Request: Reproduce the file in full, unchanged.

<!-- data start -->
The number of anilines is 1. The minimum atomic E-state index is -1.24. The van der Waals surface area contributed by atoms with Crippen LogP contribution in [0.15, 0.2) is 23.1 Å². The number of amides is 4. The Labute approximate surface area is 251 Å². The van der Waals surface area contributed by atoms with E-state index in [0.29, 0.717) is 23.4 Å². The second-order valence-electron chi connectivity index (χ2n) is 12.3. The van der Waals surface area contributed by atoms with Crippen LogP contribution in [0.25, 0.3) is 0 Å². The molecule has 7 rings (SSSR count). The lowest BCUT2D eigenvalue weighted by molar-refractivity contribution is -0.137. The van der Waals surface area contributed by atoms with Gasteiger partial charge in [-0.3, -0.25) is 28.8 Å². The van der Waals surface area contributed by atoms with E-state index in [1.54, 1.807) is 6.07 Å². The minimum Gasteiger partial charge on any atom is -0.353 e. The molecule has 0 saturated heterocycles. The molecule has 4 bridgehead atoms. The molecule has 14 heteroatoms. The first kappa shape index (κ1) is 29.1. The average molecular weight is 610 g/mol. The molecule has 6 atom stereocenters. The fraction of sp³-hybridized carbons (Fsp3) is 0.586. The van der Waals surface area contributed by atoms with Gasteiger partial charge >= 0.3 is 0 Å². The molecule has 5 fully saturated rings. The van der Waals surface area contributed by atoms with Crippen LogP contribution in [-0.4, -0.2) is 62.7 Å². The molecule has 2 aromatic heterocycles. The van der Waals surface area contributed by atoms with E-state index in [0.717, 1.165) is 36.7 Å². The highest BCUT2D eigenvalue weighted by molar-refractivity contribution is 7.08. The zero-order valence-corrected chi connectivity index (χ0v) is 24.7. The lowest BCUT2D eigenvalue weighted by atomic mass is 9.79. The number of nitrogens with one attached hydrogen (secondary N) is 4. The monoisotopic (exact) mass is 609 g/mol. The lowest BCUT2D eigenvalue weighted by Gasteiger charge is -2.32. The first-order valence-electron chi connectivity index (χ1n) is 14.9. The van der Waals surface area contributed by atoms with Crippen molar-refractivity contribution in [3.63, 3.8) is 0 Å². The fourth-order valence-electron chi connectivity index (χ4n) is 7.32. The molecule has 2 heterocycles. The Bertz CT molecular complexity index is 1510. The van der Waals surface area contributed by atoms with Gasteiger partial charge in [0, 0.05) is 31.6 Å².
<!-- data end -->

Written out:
The number of anilines is 1. The minimum atomic E-state index is -1.24. The van der Waals surface area contributed by atoms with Crippen LogP contribution in [0.15, 0.2) is 23.1 Å². The number of amides is 4. The Labute approximate surface area is 251 Å². The van der Waals surface area contributed by atoms with E-state index in [0.29, 0.717) is 23.4 Å². The second-order valence-electron chi connectivity index (χ2n) is 12.3. The van der Waals surface area contributed by atoms with Crippen LogP contribution in [0.25, 0.3) is 0 Å². The molecule has 7 rings (SSSR count). The lowest BCUT2D eigenvalue weighted by molar-refractivity contribution is -0.137. The van der Waals surface area contributed by atoms with Gasteiger partial charge in [-0.3, -0.25) is 28.8 Å². The van der Waals surface area contributed by atoms with E-state index in [1.54, 1.807) is 6.07 Å². The minimum Gasteiger partial charge on any atom is -0.353 e. The molecule has 0 saturated heterocycles. The molecule has 4 bridgehead atoms. The molecule has 14 heteroatoms. The first kappa shape index (κ1) is 29.1. The average molecular weight is 610 g/mol. The molecule has 6 atom stereocenters. The fraction of sp³-hybridized carbons (Fsp3) is 0.586. The van der Waals surface area contributed by atoms with Gasteiger partial charge >= 0.3 is 0 Å². The molecule has 5 fully saturated rings. The van der Waals surface area contributed by atoms with Crippen LogP contribution in [-0.4, -0.2) is 62.7 Å². The molecule has 2 aromatic heterocycles. The van der Waals surface area contributed by atoms with E-state index in [0.717, 1.165) is 36.7 Å². The highest BCUT2D eigenvalue weighted by molar-refractivity contribution is 7.08. The zero-order valence-corrected chi connectivity index (χ0v) is 24.7. The lowest BCUT2D eigenvalue weighted by atomic mass is 9.79. The number of nitrogens with one attached hydrogen (secondary N) is 4. The monoisotopic (exact) mass is 609 g/mol. The lowest BCUT2D eigenvalue weighted by Gasteiger charge is -2.32. The first-order valence-electron chi connectivity index (χ1n) is 14.9. The van der Waals surface area contributed by atoms with Crippen molar-refractivity contribution in [3.63, 3.8) is 0 Å². The fourth-order valence-electron chi connectivity index (χ4n) is 7.32. The molecule has 2 heterocycles. The Bertz CT molecular complexity index is 1510. The van der Waals surface area contributed by atoms with Gasteiger partial charge in [0, 0.05) is 31.6 Å².